Having left Ushahidi, I’m still pretty involved with similar groups and had the opportunity to work with many journalists, especially at Internews-Kenya, on developing independent mapping projects. At Internews, I had the chance to collaborate on a map-interactive piece with Eva Constantaras and InfoAmazonia to explore narratives around mapping extractive industry in Kenya, called LandQuest. The project uses Jeo, a WordPress theme developed by InfoAmazonia out of Brazil, to make map mashups with blog-style publishing platforms, and the theming flexibility is pretty sweet. I’m also on the advisory board for an amazing group of technologists building toolkits for activists in the Global South called Beautiful Rising; among other resources, we support civic hacking and mapping projects to empower community builders and journalists.


How do you see the industry evolving over the next few years?

I think it’s safe to say that we will progressively collapse the distance between ourselves and our devices so “wearable” and “Internet of Things” futures are possible. I would say that we’re in a strange intermediary technology period now, where we’re pretty persistently developing products as an industry that provide a liaison to the future with a foothold in the past. In the same way that DVD/VCR combos were a short-lived intermediary before the obsolescence of the VHS player, we’re prototyping a lot of digital prosthetics that do things like put glasses on people who don’t need them or provide technical crutches to people otherwise unimpaired. I think there’s a great future in wearables and more fusion of physical technologies with software projects and dynamic mapping, and I’m pretty excited about it.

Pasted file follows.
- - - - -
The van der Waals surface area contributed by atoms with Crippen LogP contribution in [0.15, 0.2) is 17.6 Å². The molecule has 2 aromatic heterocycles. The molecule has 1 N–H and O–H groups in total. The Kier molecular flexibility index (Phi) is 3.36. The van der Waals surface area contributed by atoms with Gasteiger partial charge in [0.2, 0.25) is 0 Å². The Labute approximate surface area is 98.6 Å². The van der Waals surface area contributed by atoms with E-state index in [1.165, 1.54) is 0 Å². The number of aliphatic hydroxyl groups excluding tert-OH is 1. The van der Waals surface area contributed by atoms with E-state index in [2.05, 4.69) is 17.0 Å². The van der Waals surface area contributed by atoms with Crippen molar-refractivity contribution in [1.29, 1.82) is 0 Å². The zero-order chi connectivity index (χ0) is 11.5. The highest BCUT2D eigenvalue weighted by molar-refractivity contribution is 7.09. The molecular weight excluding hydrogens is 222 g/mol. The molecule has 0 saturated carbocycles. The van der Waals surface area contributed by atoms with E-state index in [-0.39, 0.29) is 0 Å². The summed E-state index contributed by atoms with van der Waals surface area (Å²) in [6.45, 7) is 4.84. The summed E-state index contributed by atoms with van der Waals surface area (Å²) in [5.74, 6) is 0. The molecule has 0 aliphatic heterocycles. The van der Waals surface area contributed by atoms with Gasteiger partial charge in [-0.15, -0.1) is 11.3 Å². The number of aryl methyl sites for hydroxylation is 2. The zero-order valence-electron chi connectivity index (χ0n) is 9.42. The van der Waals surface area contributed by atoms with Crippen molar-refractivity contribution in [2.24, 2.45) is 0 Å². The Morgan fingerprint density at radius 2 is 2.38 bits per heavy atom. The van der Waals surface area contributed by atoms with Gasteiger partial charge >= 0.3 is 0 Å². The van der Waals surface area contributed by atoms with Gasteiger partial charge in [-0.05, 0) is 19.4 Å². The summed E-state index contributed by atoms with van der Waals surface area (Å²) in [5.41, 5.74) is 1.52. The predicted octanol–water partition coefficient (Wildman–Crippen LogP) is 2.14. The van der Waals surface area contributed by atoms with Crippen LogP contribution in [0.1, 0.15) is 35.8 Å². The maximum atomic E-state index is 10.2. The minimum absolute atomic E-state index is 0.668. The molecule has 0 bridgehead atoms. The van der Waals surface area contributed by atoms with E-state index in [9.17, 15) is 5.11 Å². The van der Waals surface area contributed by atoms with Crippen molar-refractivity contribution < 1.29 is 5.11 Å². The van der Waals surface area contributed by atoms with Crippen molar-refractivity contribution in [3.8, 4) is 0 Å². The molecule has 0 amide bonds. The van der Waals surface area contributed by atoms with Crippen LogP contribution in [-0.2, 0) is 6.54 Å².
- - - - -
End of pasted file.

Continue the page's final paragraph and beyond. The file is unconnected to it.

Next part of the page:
Since your talk is about time travel, where and when in time would you travel if you could?

Oh wow, such a great yet impossible question. There are a lot of historical events that I would naturally love to have witnessed if only for the Doctor Who/Quantum Leap opportunity to define what actually happened. I guess the less inventive and more egoistic part of me would love to have a Christmas Carol experience where I revisit or project potential outcomes in the Many Worlds possibilities of my future. So I’m pretty happy where I am, way beyond where I could be.